Figure 2—source data 1

Contains 'pre' and 'post' [Time x Regressors x Subjects] for Figure 2B.

https://cdn.elifesciences.org/articles/60988/elife-60988-fig2-data1-v2.mat
Figure 2—source data 2

Contains 'dat' [Regressors x Subjects] for Figure 2B.

https://cdn.elifesciences.org/articles/60988/elife-60988-fig2-data2-v2.mat

To examine how the choice evolved over time in PMd, we extracted the timeseries from left PMd (x=-37, y=-6, z = 55) and used an L2-regularized linear regression (ridge regression) containing regressors that described which task variables were being suppressed on a trial-by-trial basis (see 'Materials and methods'). The regression was applied to each time point around the presentation of the TS ([−500,1200] ms) using a sliding-window approach (window size: 150 ms). Simulations showed that all regressors were estimable despite dependencies between some (maximum shared variance: r2 = 0.34; Figure 2—figure supplements 2 and 3). Figure 2B demonstrates the temporal evolution of the choice for each of the regressors. The two contextual variables ‘context’ (motion or colour instruction flankers) and ‘switch’ (attended dimension same or different from AS) showed the earliest significant representation, and this response was sustained throughout the TS presentation (both first significant at 8 ms). This is unsurprising as contextual information was available −150 ms before the TS. Both of these variables were unrelated to the repetition suppression manipulation. Slightly later, starting from 108 ms, the input representation emerged (probing whether or not the same input feature was already shown in the AS and thus suppressed). The regressor that was represented latest in PMd was the motor response (probing whether the same finger was/was not used to respond to the AS and thus suppressed) and the choice direction (left or right; both starting from 275 ms). Input and response regressors infer sensory and motor processing using the repetition suppression manipulation; choice direction, by contrast, simply captures the TS response direction, independent of any repetition.

Statistical tests performed on the peaks of the linear regression coefficients obtained for the five regressors showed a significant difference in processing latency (one-way repeated-measures ANOVA: F(4, 84)=128.71, p=5.5154e-35, η2p = 0.86; Figure 2C), and a pairwise post-hoc test between the two critical regressors, input and response repetition suppression, confirmed a significant timing difference with the choice input representations preceding the response representations (pairwise t-test on peak linear regression coefficients for input [429.5 ± 35 ms; mean ± s.t.d.] and response [531.1 ± 41.6 ms]: t(21)=11.07, p=3.1654e-9, after Bonferroni familywise error correction; Hedges’ g = 2.577, 95% CI = [1.8647, 3.4166]; see 'Materials and methods'; Figure 2C). Thus, activity recorded using MEG repetition suppression in human premotor cortex can track the evolution of a choice from sensory input to motor response.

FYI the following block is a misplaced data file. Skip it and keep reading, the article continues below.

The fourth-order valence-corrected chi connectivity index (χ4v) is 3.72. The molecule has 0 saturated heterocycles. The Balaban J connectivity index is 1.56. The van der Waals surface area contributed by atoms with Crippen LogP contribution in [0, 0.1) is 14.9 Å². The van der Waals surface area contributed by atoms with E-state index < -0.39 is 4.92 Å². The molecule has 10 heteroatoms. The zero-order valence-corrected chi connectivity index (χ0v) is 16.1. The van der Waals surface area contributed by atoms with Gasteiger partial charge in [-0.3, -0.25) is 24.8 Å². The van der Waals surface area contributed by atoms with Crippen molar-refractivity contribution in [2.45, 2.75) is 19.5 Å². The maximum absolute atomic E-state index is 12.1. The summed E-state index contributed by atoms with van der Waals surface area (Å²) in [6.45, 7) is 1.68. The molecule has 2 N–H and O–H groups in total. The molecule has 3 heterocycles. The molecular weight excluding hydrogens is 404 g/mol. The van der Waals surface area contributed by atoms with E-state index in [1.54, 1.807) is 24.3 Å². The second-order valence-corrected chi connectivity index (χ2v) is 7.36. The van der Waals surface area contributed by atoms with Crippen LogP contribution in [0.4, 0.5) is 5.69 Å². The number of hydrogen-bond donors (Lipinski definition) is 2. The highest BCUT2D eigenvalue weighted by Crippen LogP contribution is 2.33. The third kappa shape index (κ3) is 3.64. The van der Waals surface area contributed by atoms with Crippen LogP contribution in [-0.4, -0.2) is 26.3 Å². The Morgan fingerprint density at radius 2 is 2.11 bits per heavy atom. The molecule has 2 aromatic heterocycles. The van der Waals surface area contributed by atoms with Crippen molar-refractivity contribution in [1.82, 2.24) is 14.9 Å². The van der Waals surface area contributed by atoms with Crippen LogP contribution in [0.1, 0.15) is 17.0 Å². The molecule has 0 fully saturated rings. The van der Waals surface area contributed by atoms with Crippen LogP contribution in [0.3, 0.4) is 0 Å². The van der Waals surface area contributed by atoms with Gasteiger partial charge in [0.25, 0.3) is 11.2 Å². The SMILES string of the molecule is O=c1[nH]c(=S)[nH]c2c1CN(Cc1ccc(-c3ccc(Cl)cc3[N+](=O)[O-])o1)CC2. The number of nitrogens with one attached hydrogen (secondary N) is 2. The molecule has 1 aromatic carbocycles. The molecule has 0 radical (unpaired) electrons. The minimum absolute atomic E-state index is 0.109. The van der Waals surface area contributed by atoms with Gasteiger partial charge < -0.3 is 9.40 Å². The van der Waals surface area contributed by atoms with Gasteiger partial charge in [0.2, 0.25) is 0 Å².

This transition from input-to-choice processing can also be plotted as a continuous trace that progresses along the two task-axes. This is achieved by plotting the linear regression coefficients capturing input suppression, as a marker of input processing, on the first axis and the linear regression coefficients capturing response suppression, as a marker of motor response processing, on the second axis (Figure 3A). The obtained choice trace mimics the state space trajectories derived from neuronal population responses in previous NHP recordings (Mante et al., 2013). This way of plotting the data does not add information but helps visualize the choice dynamics in the way usually done when projecting neural populations into state space. A key difference, however, is that our approach did not rely on invasively recorded firing rates but was possible using non-invasive repetition suppression along multiple features.